advertisement
advertisement

How To Deal With Judgmental People

Here’s a breakdown of the three main types of negative people you encounter everyday and how to deal with them.

How To Deal With Judgmental People
[Photo: Flickr user Simon_sees]

Did you cross paths today with someone who made you doubt your direction or path in life? I’ll bet you can picture a couple of examples right now. They are the “positivity sponges,” sucking up your optimism. But what if I told you that you can stay true to your vision and stay on course, no matter how many “Debbie Downers” you encounter?

advertisement

Here are the three main types of negative people you encounter and how to deal with them.

Photo: Flickr user Gabe Austin

The Critic

We all know a critic. Maybe she’s a co-worker, or maybe she’s your perfectionist mother. Before you roll your eyes at her one more time, stop and really think about who your biggest critic is. It’s not your mom—it’s you.

Often, it’s our own self-doubt that holds us back, the worrying what other people think. We wonder what our friends, family, followers, and influencers see when they look at us. Is it helpful or hurtful to our reputations? So, the endless cycle of self-critique begins at an early age. Over the years I have learned that, no matter how perfect you are, there are just some people you can’t please. Yet there are others who appreciate you just the way you are, with all of your “imperfections”. But in the end, perfection is in the eyes of the beholder.

So why do we criticize ourselves? We are afraid to let ourselves down, which stops us from trying new things. Criticism is in your mind. When we stop worrying what others think of us, we will feel free to think bigger and pursue our dreams.

Then there are those who criticize us out from a place of sadness and pain as opposed to kindness. Those are the ones who rarely add anything valuable or constructive and want to make noise or get attention. There is a wildly successful book written about this concept, How Full Is Your Bucket? by Tom Rath and the late Dr. Donald Clifton. To sum it up, we all walk around with invisible “buckets”, which get filled with positive feelings due to kind words, good actions, and more. People with “empty buckets” tend to try to make themselves feel better by making others feel worse (by dipping into your bucket), which only succeeds in making both people feel bad. The important thing to focus on is whether the person who is constantly criticizing you is coming from a low place with an “empty bucket” (lack of confidence, envy, low self-esteem), and then view their behaviors through that lens when deciding how important their viewpoint should be to you.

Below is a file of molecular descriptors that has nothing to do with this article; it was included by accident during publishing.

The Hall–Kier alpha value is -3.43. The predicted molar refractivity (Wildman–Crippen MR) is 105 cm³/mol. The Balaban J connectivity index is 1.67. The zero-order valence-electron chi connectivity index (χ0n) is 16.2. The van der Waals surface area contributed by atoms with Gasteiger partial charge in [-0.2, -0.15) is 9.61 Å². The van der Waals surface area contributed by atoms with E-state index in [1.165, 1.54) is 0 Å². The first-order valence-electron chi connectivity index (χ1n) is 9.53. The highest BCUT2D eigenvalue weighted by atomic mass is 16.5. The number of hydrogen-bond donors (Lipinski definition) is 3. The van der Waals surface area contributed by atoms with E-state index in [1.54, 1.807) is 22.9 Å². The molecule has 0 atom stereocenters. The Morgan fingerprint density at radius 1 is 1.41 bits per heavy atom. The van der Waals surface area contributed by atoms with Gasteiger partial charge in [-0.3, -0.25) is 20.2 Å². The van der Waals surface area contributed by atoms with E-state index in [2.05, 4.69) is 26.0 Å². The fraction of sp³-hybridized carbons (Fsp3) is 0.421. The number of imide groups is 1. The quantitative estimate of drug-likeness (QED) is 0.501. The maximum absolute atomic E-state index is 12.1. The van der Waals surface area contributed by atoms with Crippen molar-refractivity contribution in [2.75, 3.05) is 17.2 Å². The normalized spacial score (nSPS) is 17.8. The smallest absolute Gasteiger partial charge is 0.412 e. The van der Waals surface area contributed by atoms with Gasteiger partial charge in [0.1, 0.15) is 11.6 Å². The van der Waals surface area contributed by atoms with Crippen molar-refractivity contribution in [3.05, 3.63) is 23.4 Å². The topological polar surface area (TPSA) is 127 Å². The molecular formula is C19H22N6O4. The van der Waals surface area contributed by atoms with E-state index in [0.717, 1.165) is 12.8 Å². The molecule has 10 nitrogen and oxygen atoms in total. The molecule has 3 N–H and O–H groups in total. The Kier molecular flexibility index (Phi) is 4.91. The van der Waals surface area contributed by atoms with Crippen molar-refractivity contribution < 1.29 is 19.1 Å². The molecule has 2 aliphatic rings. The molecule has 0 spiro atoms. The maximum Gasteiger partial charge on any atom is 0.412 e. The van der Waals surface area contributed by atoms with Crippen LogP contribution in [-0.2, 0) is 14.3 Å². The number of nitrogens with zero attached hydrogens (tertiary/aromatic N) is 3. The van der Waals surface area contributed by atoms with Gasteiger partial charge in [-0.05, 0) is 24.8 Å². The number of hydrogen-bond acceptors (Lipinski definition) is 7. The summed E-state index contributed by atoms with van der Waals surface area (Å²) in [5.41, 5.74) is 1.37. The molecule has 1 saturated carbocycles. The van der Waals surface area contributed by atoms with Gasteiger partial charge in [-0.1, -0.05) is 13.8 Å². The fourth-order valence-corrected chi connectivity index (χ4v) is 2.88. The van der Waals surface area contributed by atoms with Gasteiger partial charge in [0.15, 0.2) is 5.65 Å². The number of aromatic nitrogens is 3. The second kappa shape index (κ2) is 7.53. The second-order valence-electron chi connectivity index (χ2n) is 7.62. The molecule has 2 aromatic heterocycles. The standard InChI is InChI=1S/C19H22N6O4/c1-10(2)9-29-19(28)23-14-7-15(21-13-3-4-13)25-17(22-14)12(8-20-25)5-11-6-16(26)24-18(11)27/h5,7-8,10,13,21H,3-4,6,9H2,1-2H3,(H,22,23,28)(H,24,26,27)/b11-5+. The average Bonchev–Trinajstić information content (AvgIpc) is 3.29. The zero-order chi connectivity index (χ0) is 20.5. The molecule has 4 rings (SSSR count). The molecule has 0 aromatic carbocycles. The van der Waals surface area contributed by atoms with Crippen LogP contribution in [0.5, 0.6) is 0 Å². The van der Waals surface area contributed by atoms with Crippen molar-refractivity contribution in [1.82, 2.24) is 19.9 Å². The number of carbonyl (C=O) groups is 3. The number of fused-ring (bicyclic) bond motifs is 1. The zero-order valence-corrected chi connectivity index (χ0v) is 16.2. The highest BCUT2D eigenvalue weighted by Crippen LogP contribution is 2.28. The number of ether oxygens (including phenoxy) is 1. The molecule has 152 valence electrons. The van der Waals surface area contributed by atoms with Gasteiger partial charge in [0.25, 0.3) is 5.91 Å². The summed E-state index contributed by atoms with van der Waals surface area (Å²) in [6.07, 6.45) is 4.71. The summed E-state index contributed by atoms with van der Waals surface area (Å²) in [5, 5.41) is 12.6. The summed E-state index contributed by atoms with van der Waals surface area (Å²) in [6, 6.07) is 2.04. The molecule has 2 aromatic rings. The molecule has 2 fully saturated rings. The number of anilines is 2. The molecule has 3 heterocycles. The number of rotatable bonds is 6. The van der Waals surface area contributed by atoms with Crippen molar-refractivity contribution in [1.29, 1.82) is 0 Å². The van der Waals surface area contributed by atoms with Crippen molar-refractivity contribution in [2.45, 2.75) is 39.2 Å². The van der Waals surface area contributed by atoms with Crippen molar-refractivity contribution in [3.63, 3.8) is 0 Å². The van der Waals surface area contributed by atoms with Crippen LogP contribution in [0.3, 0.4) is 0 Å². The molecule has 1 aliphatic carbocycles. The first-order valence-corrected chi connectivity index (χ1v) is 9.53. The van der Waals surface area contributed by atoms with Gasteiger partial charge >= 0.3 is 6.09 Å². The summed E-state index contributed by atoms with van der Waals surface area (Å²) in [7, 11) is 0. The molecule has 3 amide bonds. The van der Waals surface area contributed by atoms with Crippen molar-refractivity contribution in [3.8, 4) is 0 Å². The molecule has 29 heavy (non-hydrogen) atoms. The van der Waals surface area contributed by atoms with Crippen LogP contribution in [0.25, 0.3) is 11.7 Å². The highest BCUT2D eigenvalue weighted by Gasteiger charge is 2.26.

Dealing With The Critics:

advertisement
  1. Don’t let others’ negativity push you to live for other people instead of for yourself.
  2. Criticism is in your mind. When we stop worrying what others think of us, we feel free to think bigger and pursue our dreams.
Photo: Flickr user Derrick Tyson

The Hater

We all know at least one Hater. He spends an inordinate amount of time following your every move when trying something different. He sits on the sidelines, heckling, yet raptly paying attention. My experience with haters came last year when I sponsored a concert of a good friend who is also a controversial musician. The haters were following him on Facebook and constantly posting negative comments. The question to me was clear—“It’s OK if you don’t like his music, style, etc., but if you’re so opposed, why do you spend so much time and energy following him and his every movement?” Usually, there was no logical reply.

“Hating” can be an inside job, too. As I continued to accomplish and achieve more, I started to notice the haters within my own family. Close family members were constantly present, whispering hurtful and judgmental comments about my ambition, yet wanting to follow my every move. Unfortunately, you can’t choose your family. I can’t completely rid myself of them, but I don’t have to internalize what they say. I came to the realization with the help of the lessons shared by international bestselling author of The Four Agreements, Miguel Ruiz. As part of Ruiz’s second agreement, he writes “Don’t take anything personally . . . Nothing other people do is because of you. It is because of themselves.” Because of this, I learned to sincerely wish for those who experience negativity upon hearing others’ good news to find a way to healing peace.

But, what about those “haters” who are not part of the family? I asked Lewis Howes, former professional athlete, author, lifestyle/entrepreneurial coach, and creator of the School of Greatness, how he deals with negative reviews and feedback. He responded: “I used to take everything personally, but that didn’t serve me, nor did it give me a clear head to serve others when I was in that state of mind. Now I look at it all as feedback. Some feedback I use to get better and other feedback I listen to and have learned to let it go.”